Sunday, July 19, 2009

A Fairy Tale

When do you use "further" and when do you use "farther"? That is my question, friends.
I had to write a fairy tale as part of my children's lit midterm (other parts of the midterm include analyzing my own fairy tale....gross). I had to make sure there were some cultural and/or social values included, and I also had to choose 5-7 elements from a list and incorporate them. I chose the prince, the sea, a talking fish, a lion, a golden ball, and a sword. I also had to do it in 2 double-spaced pages, which was DEFINITELY the hardest part of the whole assignment.
Here it is, and my apologies for its utter lameness, clicheness, and overall hoity toity tone. I haven't done a hoity toity in years; it was kinda fun.

Once upon a time there was a prince who lived in a castle by the sea. His father the king ruled over his people, the Marans, who all had a great love of ships and seafaring. The prince, too, loved ships, and when he was fifteen years old he began to build himself a seaworthy boat. When he was 20, it was finished: a beautiful light ship, fast and sturdy. He named it the Spearfish. Obtaining leave from his father, the prince sailed off on his first sea-voyage alone. He had decided he would not return home until he found something of value, or something to prove that he was worthy of being the king’s heir.
His voyage started smoothly. He visited several nearby islands, and then ventured far away from the mainland, farther than he had ever gone before. After many days he had nearly depleted all of his food. The prince tried to catch a fish to feed himself, and at last caught one. It was very large. The sun sparked off its silver scales as the prince dropped it on the deck of his ship, about to kill it and clean it. To his surprise, the fish stared up at him and spoke!
“O Prince, please do not kill me. If you release me, I will show you to an island no man has seen before!”
The prince, amazed that the fish could speak, felt sorry for it. He put it back in the water, even though he did not believe the fish would actually show him to land, and said, “Be free, fish!”
The fish swam around the ship, happily, and then poked its head out of the water and said, “Now, if you follow me, I will show you to the island, where my mistress lives and rules over the animals.”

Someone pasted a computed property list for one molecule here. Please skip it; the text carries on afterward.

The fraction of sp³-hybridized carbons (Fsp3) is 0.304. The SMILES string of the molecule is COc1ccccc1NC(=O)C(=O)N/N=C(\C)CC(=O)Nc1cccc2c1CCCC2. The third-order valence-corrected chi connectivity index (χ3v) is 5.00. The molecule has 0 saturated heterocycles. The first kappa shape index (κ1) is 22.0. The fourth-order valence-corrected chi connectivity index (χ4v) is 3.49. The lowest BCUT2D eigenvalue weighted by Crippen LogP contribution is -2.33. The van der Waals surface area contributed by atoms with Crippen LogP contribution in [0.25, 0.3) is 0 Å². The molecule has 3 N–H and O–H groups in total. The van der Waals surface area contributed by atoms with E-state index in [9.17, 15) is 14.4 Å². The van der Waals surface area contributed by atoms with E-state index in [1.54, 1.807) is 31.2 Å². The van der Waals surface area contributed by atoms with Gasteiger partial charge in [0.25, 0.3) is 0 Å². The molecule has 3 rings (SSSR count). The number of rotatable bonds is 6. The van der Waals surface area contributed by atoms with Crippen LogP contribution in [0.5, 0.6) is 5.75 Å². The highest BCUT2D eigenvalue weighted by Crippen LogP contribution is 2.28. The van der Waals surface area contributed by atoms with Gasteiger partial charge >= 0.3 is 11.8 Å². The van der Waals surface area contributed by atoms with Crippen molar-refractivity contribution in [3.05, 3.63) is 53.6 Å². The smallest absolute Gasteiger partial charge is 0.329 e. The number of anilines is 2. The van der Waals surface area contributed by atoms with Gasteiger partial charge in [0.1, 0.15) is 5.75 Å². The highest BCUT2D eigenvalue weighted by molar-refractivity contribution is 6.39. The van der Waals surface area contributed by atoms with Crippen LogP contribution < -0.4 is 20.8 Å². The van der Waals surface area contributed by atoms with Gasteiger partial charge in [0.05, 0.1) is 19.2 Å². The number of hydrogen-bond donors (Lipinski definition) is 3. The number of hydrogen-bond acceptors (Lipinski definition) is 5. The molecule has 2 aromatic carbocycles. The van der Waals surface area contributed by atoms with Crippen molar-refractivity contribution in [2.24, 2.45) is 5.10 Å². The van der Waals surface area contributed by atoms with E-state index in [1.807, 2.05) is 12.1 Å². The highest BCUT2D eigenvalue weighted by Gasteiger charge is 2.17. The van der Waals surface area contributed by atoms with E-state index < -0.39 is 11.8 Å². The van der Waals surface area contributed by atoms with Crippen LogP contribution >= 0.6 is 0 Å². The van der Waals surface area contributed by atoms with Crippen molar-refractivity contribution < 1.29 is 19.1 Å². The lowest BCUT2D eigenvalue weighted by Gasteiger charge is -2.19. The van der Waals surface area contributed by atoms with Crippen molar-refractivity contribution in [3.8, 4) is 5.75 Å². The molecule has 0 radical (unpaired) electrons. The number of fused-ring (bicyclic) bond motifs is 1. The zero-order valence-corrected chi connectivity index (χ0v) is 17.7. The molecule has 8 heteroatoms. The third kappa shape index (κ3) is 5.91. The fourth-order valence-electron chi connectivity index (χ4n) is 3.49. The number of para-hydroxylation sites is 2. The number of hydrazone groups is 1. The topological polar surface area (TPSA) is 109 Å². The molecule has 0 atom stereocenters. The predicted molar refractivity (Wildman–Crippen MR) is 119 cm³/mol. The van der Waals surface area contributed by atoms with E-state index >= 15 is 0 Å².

The prince, still not sure if he believed the fish, decided to follow it anyway. He followed it all of that day, and just as the sun was setting, they reached land. The prince did not recognize the island, but moored his Spearfish and went ashore. Just as he set foot on the sand, a woman came walking out of the trees toward him. She was very beautiful, with golden hair and bright blue eyes.
“The fish has told me of your kindness,” she said. “Now I am hoping you may help me as well. I have lost something very important to me, my magic golden ball. It was stolen from me by a lion; he ran off into the woods. Could you go after the lion and get it back to me?”
The prince, although surprised by this turn of events, told her he would. After all, she was a beautiful lady, and he was a young man. He started off in the direction she indicated.
A few miles into the trees, the prince found signs of the lion. He followed them, eager but cautious. He tracked the lion to its cave, and saw places where its hair had rubbed off, but of the lion he could see nothing. The prince walked carefully up to the cave and peered in. He saw a glint of gold somewhere inside so he entered. There at the back of the cave was the golden ball! The prince hurried over to it and picked it up; it was cool in his hand.
At that very moment he heard a growl, and turned around. There was the lion, blocking the entrance of the cave! The prince drew his sword with his right hand, holding the ball in his left.
“Give it back to me,” the lion growled, threatening the prince with a massive paw. “It belongs to me.”
The prince shook his head. “It belongs to a lady. She has asked me to give it back to her. I will not fail.”
The lion roared furiously and leaped at the prince, who dodged aside. The two battled in the cave, one using teeth and claws, the other using his sword, until at last the prince saw an opening. He ducked under a swipe of the lion’s paw, moved in, and was about to run his sword through the lion’s chest when the lion looked down at him, and the prince locked eyes with it. He dropped his sword with a clatter, and instead held the golden ball out to the lion.
“Here is your treasure, lady,” the prince said.
The lion roared, and then transformed back into the beautiful woman.
“You have done well,” she said. “You are both kind and clever. You are worthy of being king after your father.”
After that, the magical lady from the island went home with the prince in the Spearfish, and when they arrived back at the castle, she became his wife, and they lived happily ever after.


Katie said...

"After all, she was a beautiful lady, and he was a young man."
Best line. :D

Snazel said...

I agree with Katie. :D

And this has proven to me that I have a very suspicious mind. ^_^ Because I'm highly suspicious of that young lady, and the prince, and possibly the lion. Among others.

Kendra Logan said...

I agree with Katie :) Pretty cool story!

"Further" is used more figuratively and "farther" is used when referring to actually distances.

Bahnree said...

@everyone: Thanks! That line originally was not as funny, and then I started editing it and got all giggly and left it like that. :P So it was neither an accident nor a planned piece of genius.

@Kendra Logan: Wow, thanks! I have never understood that.I could have googled I guess but then I have to sift through information and I'm so lazy! ^___^

Merc said...

LOL! I agree "After all, she was a beautiful lady, and he was a young man." is hilarious. %-)

Very nice little fairy tale, I enjoyed. B-)